Crisis City, just outside the little town of Lindsborg, Kan., looks and sounds like a nightmare. From an apartment block built of old shipping containers, the sounds of gunfire and screams drift past the twisted wreckage of a derailed train. Nearby, in the shadow of the concrete rubble of a collapsed building, wooden debris sprawls beneath a clear blue Kansas sky.

Joe Pruitt calls it the Disney World for emergency-response instructors. Here in Crisis City, a disaster training facility built and operated by the Kansas Adjutant General’s Department, emergency responders can train for disasters from train wrecks and terrorism to tornadoes. “If you can dream it, out here, you can make it happen,” he told PopMech.

One of the most popular training venues at Crisis City is a pile of concrete rubble meant to replicate a collapsed four-story building, where responders practice searching for victims in the debris. Simulating such destruction is a challenge, especially when instructors need to hide mock victims in the rubble. Beneath the jagged slabs of concrete and twisted rebar, concrete tubes at the center of the pile radiate outward like spokes from a shipping container. Using those tubes, instructors can place mock victims in safe hiding places to await rescuers.

Typically, those victims are mannequins, but some training requires real-live volunteers. That complicates the project even further: The rubble pile’s designers had to balance safety concerns with the need for realistic training, and create a structure that feels unsafe but, in fact, is safe for the rescuers and mock victims.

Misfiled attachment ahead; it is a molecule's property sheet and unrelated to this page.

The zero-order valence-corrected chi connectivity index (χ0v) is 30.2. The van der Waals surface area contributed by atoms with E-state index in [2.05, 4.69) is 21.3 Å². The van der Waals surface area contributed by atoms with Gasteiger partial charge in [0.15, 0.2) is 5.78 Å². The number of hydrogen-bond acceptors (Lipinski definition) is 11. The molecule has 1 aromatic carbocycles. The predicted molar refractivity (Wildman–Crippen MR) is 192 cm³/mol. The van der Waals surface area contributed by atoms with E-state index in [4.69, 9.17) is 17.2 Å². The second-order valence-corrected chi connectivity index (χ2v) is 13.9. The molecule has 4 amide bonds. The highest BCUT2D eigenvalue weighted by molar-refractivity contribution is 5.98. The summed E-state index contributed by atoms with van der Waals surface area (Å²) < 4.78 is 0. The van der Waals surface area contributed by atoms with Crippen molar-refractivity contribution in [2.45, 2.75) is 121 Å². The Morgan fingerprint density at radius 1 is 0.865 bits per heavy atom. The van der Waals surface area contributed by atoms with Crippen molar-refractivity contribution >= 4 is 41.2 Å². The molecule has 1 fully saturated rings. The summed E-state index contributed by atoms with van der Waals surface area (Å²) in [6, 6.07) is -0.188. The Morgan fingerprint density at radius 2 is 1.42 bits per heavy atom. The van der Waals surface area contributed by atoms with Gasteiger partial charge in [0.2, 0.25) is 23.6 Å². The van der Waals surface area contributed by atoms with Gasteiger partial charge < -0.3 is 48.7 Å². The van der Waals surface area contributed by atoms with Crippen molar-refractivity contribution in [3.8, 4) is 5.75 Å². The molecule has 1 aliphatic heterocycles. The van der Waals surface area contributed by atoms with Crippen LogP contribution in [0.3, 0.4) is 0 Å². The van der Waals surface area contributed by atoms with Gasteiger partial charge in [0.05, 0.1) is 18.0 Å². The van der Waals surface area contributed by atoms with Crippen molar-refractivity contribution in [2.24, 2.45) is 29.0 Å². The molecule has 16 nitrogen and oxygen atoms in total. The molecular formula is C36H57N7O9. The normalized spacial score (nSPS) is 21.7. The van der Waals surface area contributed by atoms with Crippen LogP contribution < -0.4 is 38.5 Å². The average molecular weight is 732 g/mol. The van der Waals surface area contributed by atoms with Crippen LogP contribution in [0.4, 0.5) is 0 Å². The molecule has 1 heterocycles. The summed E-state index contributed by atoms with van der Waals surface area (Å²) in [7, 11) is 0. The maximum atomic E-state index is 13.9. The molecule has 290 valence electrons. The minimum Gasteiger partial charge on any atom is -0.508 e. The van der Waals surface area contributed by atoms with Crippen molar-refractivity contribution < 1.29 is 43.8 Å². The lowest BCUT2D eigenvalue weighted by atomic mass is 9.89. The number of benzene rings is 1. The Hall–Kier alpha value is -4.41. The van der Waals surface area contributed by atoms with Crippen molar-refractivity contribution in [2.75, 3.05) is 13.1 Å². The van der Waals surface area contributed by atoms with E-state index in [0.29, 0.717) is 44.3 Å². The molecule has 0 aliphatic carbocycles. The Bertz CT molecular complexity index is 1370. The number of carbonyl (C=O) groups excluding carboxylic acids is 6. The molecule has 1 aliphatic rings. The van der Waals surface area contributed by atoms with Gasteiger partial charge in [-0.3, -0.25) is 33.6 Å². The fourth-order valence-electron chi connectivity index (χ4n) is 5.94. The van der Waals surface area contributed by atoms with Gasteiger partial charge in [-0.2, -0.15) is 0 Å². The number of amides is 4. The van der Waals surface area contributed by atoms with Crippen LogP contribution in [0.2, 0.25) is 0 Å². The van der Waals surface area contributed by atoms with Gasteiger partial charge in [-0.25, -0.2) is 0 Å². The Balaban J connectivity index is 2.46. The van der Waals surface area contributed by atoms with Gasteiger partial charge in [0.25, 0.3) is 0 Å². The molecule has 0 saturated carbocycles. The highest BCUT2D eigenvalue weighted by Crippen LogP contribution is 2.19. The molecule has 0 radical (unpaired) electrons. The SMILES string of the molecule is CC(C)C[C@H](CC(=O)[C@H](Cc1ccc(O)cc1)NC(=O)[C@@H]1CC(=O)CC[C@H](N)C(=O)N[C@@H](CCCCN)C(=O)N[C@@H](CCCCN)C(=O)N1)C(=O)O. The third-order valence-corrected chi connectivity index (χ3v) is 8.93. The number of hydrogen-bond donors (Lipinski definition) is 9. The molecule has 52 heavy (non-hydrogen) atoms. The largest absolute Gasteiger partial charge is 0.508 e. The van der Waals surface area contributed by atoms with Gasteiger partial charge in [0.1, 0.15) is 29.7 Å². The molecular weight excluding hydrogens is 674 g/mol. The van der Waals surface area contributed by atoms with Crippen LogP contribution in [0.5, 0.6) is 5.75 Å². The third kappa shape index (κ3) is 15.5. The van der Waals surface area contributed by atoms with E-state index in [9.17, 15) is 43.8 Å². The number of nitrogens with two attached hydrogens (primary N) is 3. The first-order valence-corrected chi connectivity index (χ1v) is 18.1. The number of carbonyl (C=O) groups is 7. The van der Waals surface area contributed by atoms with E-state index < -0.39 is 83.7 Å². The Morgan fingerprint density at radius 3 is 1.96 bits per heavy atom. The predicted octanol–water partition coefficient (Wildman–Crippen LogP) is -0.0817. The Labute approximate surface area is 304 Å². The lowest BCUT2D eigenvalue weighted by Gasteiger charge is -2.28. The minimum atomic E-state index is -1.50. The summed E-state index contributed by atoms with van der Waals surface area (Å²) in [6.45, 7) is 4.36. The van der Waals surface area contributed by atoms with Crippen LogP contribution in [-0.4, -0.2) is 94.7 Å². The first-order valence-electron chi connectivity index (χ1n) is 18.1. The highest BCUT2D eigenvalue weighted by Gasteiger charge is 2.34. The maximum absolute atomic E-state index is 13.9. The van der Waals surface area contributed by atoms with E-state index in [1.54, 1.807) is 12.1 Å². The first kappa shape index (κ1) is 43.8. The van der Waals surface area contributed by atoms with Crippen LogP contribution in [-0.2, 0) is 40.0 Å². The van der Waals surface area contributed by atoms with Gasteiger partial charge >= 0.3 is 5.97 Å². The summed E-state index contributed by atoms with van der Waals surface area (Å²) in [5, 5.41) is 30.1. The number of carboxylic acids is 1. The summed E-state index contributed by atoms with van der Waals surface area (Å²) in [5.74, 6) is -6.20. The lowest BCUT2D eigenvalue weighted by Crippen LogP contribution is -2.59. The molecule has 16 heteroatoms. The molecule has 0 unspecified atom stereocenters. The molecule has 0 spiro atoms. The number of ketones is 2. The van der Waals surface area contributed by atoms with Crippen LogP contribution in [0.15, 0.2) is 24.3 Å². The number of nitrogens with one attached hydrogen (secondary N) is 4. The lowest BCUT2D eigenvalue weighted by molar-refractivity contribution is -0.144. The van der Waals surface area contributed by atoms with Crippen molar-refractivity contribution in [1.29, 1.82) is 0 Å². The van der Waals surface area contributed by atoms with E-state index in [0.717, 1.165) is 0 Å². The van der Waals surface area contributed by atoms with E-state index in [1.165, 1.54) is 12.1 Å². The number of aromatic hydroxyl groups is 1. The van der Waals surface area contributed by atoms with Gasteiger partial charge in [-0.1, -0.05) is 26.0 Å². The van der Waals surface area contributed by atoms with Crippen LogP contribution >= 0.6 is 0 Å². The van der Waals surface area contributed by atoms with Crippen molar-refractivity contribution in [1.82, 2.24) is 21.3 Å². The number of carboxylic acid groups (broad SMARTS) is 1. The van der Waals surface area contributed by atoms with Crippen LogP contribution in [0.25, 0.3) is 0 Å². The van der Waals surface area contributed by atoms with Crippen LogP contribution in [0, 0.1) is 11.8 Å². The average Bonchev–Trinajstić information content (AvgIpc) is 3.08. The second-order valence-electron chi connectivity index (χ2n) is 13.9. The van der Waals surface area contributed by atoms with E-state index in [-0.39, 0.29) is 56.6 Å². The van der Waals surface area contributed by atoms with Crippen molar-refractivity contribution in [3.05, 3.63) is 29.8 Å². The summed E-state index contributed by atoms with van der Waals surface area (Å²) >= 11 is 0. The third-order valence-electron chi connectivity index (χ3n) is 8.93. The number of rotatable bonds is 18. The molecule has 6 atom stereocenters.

“I’ll be honest with you, there weren’t too many engineers that wanted to sign off on it being a safe structure, because you’re dealing with still-shifting, moving rubble,” Pruitt told PopMech. During training, safety officials watch for signs of dangerous shifts in the rubble, and medics wait nearby in case of trouble, much as they would at a real disaster scene.

To keep the training fresh and challenging, instructors sometimes drill into the pile and insert new access tubes or move old ones around. The pile’s designers built in large voids, so that facility staff can add vehicles to the debris. Crisis City gets a steady supply of cars on loan from a local junkyard for the purpose; they usually return them smashed and cut up almost beyond recognition.

Next door a pile of wooden debris constructed from old pallets represents something familiar to many emergency responders in this notoriously stormy region. “We’re not going to have a four-story building collapse all the time, so it’s not going to be always concrete. You’re going to see wooden structures and homes that have been blown over by tornadoes,” Pruitt says.

Like its concrete neighbor, the wood debris pile is built atop a network of concrete tubes for access. Most often, it serves as a training site for canine search and rescue teams. These volunteers may be among the first to respond when a tornado strikes, especially in rural areas and small communities.